/A technique for stabilizing luminous quantum bits at room temperature – ScoopCube (via Qpute.com)
A technique for stabilizing luminous quantum bits at room temperature – ScoopCube

A technique for stabilizing luminous quantum bits at room temperature – ScoopCube (via Qpute.com)

Quantum cryptography is considered to be the ultimate solution in the fight against hacking. With the increase in the theft of confidential data on the Internet, researchers are working hard to develop this technology.

The idea is to use the properties of quantum physics to establish cryptographic protocols in order to achieve a level of security that cannot be achieved with conventional protocols. In fact, experts define quantum cryptography as a series of protocols used to distribute an encryption key between two remote parties.

A unique system

Individual photons, also known as light qubits, are extremely difficult, if not impossible, to hack. A change of state in one immediately causes a change in others. It is therefore necessary to view the whole as a single and global system.

Artist’s impression of a futuristic quantum computer. Photo credit: Shutterstock / Darkfoxelixir

However, in order for these qubits to remain stable and function properly, it is necessary to store them at temperatures close to absolute zero, i.e. -270 ° C. A state that requires a lot of energy, not to mention the infrastructure that may be associated with it. However, great strides have just been made in improving the concept.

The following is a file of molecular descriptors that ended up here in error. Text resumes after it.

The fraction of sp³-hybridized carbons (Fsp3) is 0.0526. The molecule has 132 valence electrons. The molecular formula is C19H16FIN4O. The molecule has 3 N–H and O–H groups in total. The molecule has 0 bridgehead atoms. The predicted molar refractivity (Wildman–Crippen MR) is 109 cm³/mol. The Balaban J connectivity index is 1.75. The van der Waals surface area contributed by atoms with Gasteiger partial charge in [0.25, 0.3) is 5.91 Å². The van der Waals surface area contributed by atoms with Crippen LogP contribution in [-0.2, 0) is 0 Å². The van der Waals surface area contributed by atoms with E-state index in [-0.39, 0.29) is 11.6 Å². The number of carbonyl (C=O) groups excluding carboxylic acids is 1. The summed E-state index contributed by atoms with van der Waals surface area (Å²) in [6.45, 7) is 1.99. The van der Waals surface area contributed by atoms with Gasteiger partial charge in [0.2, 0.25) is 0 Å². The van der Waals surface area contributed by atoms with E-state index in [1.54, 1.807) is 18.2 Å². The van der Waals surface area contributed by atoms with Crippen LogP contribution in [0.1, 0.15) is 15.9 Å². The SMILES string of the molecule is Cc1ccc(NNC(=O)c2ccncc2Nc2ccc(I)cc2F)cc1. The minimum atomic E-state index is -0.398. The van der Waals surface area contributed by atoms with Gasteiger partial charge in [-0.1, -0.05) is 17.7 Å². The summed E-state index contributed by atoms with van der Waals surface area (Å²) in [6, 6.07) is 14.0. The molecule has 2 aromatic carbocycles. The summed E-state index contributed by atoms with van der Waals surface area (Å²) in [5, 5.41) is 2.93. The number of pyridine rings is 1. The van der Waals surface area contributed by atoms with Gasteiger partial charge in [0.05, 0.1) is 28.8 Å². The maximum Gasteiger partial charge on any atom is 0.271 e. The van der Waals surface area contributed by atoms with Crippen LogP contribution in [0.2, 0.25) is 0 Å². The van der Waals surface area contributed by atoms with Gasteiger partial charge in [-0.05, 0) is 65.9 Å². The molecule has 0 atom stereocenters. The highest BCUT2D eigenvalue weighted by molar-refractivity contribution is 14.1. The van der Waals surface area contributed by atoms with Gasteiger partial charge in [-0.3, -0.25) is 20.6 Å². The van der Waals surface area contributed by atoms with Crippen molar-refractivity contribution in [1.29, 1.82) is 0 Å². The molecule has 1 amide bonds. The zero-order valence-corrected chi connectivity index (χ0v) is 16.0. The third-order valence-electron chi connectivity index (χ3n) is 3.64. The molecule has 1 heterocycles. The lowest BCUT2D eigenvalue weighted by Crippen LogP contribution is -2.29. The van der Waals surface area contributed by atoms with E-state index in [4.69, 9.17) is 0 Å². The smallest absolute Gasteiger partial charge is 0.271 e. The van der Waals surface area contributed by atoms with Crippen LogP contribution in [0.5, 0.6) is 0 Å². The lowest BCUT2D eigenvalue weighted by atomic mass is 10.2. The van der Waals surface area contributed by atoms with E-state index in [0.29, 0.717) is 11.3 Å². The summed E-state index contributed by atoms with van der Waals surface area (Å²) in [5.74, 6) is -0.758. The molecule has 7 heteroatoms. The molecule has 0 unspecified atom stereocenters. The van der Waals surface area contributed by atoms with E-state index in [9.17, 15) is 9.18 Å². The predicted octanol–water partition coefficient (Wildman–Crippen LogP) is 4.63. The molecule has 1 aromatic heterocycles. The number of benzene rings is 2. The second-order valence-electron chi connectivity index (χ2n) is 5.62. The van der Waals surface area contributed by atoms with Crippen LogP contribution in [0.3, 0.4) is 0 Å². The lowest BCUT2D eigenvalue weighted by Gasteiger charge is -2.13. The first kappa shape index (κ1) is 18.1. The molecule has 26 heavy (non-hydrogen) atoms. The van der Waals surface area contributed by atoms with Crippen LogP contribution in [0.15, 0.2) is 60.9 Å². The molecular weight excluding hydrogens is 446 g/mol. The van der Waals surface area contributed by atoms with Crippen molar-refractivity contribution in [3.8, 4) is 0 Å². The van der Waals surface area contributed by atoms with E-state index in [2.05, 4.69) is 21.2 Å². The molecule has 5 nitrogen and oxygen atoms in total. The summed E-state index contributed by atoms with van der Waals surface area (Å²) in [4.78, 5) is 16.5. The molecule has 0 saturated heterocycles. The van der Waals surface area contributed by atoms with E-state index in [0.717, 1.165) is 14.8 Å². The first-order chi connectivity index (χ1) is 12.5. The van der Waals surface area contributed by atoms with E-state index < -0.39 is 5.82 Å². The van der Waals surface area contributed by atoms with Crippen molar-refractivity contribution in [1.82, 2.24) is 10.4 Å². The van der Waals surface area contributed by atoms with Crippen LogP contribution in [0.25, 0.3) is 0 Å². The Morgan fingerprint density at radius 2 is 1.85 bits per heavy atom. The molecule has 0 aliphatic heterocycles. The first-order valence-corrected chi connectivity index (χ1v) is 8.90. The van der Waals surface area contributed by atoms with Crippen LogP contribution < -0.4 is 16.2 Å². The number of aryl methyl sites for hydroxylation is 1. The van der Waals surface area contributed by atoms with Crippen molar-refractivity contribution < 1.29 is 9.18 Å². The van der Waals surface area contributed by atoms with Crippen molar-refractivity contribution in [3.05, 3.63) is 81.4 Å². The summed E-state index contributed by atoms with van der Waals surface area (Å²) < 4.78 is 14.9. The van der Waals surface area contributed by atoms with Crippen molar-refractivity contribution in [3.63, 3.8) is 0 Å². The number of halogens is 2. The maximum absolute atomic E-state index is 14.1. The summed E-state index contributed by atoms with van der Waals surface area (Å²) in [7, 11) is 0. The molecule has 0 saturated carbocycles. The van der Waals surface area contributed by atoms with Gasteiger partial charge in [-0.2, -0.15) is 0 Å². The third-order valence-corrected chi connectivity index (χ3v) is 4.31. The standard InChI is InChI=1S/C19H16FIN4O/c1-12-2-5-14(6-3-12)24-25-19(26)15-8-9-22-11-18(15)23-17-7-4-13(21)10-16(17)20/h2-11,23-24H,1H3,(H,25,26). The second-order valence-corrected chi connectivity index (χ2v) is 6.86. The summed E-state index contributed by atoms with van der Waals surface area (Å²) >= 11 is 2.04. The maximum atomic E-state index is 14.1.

A new way to store light qubits

In a new, recently published article, researchers from the University of Copenhagen say they have discovered a new way to store individual photons. The more interesting is the fact that this happens at room temperature, a hundred times longer than previously shown.

“We have developed a special coating for our memory chips that enables the light qubits to be the same and stable at room temperature. In addition, our new method allows us to store qubits for much longer – milliseconds instead of microseconds – which was not possible before. We are very pleased about that, ”explains Eugene Simon Polzik, Professor of Quantum Optics at the Niels Bohr Institute.

Further research

The invention is intended to make it possible to significantly reduce the effort involved in implementing quantum cryptography. In addition, it should better meet the requirements of the industry. “This is a much simpler technology that will be easier to implement in a future quantum Internet,” said Karsten Dideriksen, a PhD student at the University of Copenhagen who was involved in the project.

As promising as it is, this breakthrough will not benefit our computing technologies. A lot of research and development is actually needed before it can be implemented. Researchers at the University of Copenhagen only managed to produce one photon per second in their experiments. In comparison, cooled systems can produce millions of them in the same time.

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